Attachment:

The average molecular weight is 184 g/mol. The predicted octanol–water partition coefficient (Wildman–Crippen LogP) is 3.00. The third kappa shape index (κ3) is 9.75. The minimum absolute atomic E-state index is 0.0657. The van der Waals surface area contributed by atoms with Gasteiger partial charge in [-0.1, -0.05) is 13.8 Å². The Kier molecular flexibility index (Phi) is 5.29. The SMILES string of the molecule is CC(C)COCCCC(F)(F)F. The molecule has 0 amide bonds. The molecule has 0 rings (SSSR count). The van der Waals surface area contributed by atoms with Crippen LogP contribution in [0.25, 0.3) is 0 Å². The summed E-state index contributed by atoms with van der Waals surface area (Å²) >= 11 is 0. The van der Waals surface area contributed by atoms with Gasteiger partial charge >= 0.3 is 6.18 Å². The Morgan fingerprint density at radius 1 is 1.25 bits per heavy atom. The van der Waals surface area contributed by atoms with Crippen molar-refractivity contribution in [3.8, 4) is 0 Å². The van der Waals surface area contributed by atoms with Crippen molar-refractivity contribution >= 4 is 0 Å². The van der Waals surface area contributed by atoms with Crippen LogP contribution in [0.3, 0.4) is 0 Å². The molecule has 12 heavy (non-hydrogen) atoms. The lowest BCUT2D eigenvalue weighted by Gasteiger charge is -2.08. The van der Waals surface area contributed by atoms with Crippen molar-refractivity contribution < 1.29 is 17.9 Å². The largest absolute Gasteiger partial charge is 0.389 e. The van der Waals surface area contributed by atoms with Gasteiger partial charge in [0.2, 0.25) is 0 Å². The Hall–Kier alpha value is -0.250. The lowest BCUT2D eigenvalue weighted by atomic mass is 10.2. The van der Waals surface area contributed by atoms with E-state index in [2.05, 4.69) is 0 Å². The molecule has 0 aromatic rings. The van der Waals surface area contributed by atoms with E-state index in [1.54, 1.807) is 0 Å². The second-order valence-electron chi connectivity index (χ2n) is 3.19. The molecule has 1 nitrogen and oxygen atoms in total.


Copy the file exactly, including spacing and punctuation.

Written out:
The average molecular weight is 184 g/mol. The predicted octanol–water partition coefficient (Wildman–Crippen LogP) is 3.00. The third kappa shape index (κ3) is 9.75. The minimum absolute atomic E-state index is 0.0657. The van der Waals surface area contributed by atoms with Gasteiger partial charge in [-0.1, -0.05) is 13.8 Å². The Kier molecular flexibility index (Phi) is 5.29. The SMILES string of the molecule is CC(C)COCCCC(F)(F)F. The molecule has 0 amide bonds. The molecule has 0 rings (SSSR count). The van der Waals surface area contributed by atoms with Crippen LogP contribution in [0.25, 0.3) is 0 Å². The summed E-state index contributed by atoms with van der Waals surface area (Å²) >= 11 is 0. The van der Waals surface area contributed by atoms with Gasteiger partial charge >= 0.3 is 6.18 Å². The Morgan fingerprint density at radius 1 is 1.25 bits per heavy atom. The van der Waals surface area contributed by atoms with Crippen molar-refractivity contribution in [3.8, 4) is 0 Å². The van der Waals surface area contributed by atoms with Crippen molar-refractivity contribution >= 4 is 0 Å². The van der Waals surface area contributed by atoms with Crippen LogP contribution in [0.3, 0.4) is 0 Å². The molecule has 12 heavy (non-hydrogen) atoms. The lowest BCUT2D eigenvalue weighted by Gasteiger charge is -2.08. The van der Waals surface area contributed by atoms with Crippen molar-refractivity contribution < 1.29 is 17.9 Å². The largest absolute Gasteiger partial charge is 0.389 e. The van der Waals surface area contributed by atoms with Gasteiger partial charge in [0.2, 0.25) is 0 Å². The Hall–Kier alpha value is -0.250. The lowest BCUT2D eigenvalue weighted by atomic mass is 10.2. The van der Waals surface area contributed by atoms with E-state index in [2.05, 4.69) is 0 Å². The molecule has 0 aromatic rings. The van der Waals surface area contributed by atoms with E-state index in [1.54, 1.807) is 0 Å². The second-order valence-electron chi connectivity index (χ2n) is 3.19. The molecule has 1 nitrogen and oxygen atoms in total.